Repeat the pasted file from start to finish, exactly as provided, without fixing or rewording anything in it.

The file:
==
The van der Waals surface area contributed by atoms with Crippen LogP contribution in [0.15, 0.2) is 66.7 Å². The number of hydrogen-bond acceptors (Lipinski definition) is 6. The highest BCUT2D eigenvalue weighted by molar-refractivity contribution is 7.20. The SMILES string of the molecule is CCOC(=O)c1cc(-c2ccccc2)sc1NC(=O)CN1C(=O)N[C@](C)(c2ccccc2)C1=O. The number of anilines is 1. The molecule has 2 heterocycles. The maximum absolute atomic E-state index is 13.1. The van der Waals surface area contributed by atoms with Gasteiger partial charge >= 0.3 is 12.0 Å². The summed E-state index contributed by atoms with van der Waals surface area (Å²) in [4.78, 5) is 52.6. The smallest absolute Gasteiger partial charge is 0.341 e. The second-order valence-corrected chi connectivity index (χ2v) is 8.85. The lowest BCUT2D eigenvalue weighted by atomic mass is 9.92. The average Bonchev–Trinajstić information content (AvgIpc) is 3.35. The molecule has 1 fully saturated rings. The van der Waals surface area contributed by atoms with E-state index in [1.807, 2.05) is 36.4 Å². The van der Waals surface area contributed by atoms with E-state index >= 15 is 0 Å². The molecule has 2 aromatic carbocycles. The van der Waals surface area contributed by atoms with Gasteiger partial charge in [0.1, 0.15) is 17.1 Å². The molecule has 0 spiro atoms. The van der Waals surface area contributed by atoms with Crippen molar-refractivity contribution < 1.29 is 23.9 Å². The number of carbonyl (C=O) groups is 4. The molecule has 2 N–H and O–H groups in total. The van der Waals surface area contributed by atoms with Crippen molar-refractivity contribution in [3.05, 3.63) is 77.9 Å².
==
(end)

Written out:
The van der Waals surface area contributed by atoms with Crippen LogP contribution in [0.15, 0.2) is 66.7 Å². The number of hydrogen-bond acceptors (Lipinski definition) is 6. The highest BCUT2D eigenvalue weighted by molar-refractivity contribution is 7.20. The SMILES string of the molecule is CCOC(=O)c1cc(-c2ccccc2)sc1NC(=O)CN1C(=O)N[C@](C)(c2ccccc2)C1=O. The number of anilines is 1. The molecule has 2 heterocycles. The maximum absolute atomic E-state index is 13.1. The van der Waals surface area contributed by atoms with Gasteiger partial charge >= 0.3 is 12.0 Å². The summed E-state index contributed by atoms with van der Waals surface area (Å²) in [4.78, 5) is 52.6. The smallest absolute Gasteiger partial charge is 0.341 e. The second-order valence-corrected chi connectivity index (χ2v) is 8.85. The lowest BCUT2D eigenvalue weighted by atomic mass is 9.92. The average Bonchev–Trinajstić information content (AvgIpc) is 3.35. The molecule has 1 fully saturated rings. The van der Waals surface area contributed by atoms with E-state index in [1.807, 2.05) is 36.4 Å². The van der Waals surface area contributed by atoms with E-state index >= 15 is 0 Å². The molecule has 2 aromatic carbocycles. The van der Waals surface area contributed by atoms with Gasteiger partial charge in [0.1, 0.15) is 17.1 Å². The molecule has 0 spiro atoms. The van der Waals surface area contributed by atoms with Crippen molar-refractivity contribution < 1.29 is 23.9 Å². The number of carbonyl (C=O) groups is 4. The molecule has 2 N–H and O–H groups in total. The van der Waals surface area contributed by atoms with Crippen molar-refractivity contribution in [3.05, 3.63) is 77.9 Å².